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21 Jump Street

Chaotic and far-fetched yet funny enough to have audiences rolling in the aisles.
By Tom Glasson
March 18, 2012
By Tom Glasson
March 18, 2012

Most of us have at least one baby-faced friend: that eternally youthful chum forever being asked for ID and almost certainly secreting an ageing portrait of themselves in a dusty attic somewhere. While they're always good for a laugh, it doesn't matter how much these child-adults (or 'chadults', as no-one will ever call them) appear younger than they are; we'd scarcely consider them capable of doubling for a high-school kid. Hollywood, on the other hand, seems to do it all the time. Stockard Channing was 34 when she played the 17-year-old Rizzo in Grease, Shirley Henderson was 35 whilst playing the 15-year-old Moaning Myrtle in Harry Potter, and Luke Perry was 117 when he began playing Dylan on 90210.

Even more implausible is the idea that actual teenagers might be duped by the pretence, yet that's precisely the thinking behind Jonah Hill's new movie, 21 Jump Street, based on the '80s TV series that famously launched Johnny Depp's career. Hill teams up with Channing Tatum to play police officers Schmidt and Jenko, two junior patrolmen sent undercover into a high school to dismantle a burgeoning drug ring. To the film's credit, it at least acknowledges the improbability of the premise, particularly in the case of the muscle-bound Tatum, to whom the sports coach says at one point, "Jesus when did you go through puberty? Like, at seven or something?"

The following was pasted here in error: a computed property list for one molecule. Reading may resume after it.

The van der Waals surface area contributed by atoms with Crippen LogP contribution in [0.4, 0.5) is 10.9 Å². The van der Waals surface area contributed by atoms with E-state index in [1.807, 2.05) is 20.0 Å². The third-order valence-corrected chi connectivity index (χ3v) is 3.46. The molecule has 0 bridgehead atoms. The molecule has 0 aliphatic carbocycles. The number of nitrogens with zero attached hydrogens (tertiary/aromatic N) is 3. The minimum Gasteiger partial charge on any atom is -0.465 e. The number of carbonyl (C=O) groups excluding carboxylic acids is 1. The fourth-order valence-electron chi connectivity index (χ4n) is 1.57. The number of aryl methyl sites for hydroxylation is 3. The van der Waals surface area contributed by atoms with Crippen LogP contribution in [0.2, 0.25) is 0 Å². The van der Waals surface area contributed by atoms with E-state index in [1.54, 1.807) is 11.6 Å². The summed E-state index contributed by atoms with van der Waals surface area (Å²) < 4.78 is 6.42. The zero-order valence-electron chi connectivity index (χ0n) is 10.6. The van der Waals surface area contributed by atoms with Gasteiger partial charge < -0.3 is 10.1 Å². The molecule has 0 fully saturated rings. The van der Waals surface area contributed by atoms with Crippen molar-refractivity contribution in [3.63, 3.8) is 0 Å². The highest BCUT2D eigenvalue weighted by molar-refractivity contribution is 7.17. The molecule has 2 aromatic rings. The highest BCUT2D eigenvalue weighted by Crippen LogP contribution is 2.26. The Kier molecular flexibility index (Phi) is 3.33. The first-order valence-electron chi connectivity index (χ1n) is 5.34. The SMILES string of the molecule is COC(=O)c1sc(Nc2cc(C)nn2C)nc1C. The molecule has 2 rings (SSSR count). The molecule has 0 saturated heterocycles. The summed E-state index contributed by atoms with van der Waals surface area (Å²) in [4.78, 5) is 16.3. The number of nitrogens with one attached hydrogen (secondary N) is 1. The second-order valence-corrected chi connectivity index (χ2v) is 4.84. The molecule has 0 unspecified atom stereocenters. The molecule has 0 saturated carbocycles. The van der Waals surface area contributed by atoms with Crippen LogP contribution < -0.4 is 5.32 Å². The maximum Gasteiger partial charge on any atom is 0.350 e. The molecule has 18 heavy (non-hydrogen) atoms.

Tatum is definitely the big surprise in this movie, with his first foray into comedy potentially revealing the ideal market for which his talents are best suited. Whilst it mightn't seem like a huge stretch for the guy to be playing an attractive but vacuous himbo, his timing is pleasantly spot-on and his 'jock-out-of-water' subplot is so endearing it quickly becomes the more engaging and amusing of the two. Hill, unsurprisingly, continues to play Hill: a socially awkward, slightly overweight and well-intentioned nerd who, courtesy of a hidden talent and a touch of serendipity, is suddenly propelled into the cool crowd. It's all very familiar, Superbad territory; however, the pairing with Tatum works unexpectedly well in this case and a fast-tracked sequel feels almost inevitable.

Directed by Phil Lord and Chris Miller, whose last film was the magnificent Cloudy with a Chance of Meatballs, 21 Jump Street combines improv-heavy surrealism with high-octane action and some seriously offensive language to create a film quite unlike anything else you're likely to see this year. The Judd Apatow-esque dialogue is understandably hit and miss; however, there are easily enough laugh-aloud moments (as well as one particularly clever cameo) to make this film more than worth your while.

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